It is supposed to scrape ninety degrees today but it didn’t feel that warm when, around noon, I reached the office. Since then, I have been cossetted in the air conditioning while doing my afternoon’s online work.

While I have been hammering on the laptop’s keys, the market has been swooning over more bad news from China. The Wall Street Fear Index is up again today but not as high as it was a week ago.

No longer standing at all is the Temple of Bel/Baal at Palmyra. Satellite photographs have shown clearly that it has been demolished. Until these shots came through there was some hope but it is now gone, forever, a temple which has stood since the time of Christ.

Video of a man who appeared to have raised his arms in San Antonio and was then shot by police is posted online by a local television station, KSAT, and can be seen on their website. http://www.ksat.com/news/ksatcom-exclusive-unedited-video-of-fatal-deputy-involved-shooting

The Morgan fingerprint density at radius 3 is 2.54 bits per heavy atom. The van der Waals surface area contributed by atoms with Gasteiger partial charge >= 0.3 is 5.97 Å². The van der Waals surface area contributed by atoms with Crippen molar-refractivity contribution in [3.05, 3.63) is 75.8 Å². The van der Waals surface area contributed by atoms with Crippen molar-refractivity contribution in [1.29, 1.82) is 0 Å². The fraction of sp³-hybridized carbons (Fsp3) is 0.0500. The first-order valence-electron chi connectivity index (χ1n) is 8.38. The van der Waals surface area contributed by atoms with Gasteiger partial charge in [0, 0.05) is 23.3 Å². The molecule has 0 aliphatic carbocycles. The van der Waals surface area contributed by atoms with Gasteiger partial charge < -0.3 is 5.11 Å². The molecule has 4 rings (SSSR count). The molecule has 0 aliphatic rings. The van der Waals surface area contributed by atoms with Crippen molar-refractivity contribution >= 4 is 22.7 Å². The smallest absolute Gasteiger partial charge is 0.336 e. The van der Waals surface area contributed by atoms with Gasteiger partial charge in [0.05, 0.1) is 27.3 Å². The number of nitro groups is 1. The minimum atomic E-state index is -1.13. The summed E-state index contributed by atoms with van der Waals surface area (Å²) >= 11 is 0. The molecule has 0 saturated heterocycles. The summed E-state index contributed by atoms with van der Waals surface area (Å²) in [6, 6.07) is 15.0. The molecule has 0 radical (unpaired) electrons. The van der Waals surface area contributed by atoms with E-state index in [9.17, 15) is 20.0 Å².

I couldn’t watch. I didn’t want to see a man gunned down, rightly or wrongly, though it is looking very suspect at this moment.

In Chicago, a manhunt is on for three men who allegedly shot a police officer there.

All in all, according to a NY Times article I read, murders are soaring in a number of cities. People are struggling to understand after years of falling murder numbers. One reason posited is that gangs are better organized and better armed.

Kim Davis, the County Clerk in Rowan County, Kentucky, filed an appeal with the Supreme Court to prevent her from having to issue gay marriage licenses.   The Supreme Court was having none of it. Nope. No way. We’re not hearing this.

This morning a rowdy group showed up demanding their marriage licenses. She now must show up in Court on Thursday for a hearing. Gay couples that want licenses don’t want her to go to jail but do want her fined.

Rand Paul, erstwhile candidate for the Republican nomination for the Presidency, thinks Ms. Davis’ protest is all just part of the American way. Unfortunately, I agree with him but not for the reasons he has, I suspect. I’m only surprised there aren’t more holdouts like Ms. Davis.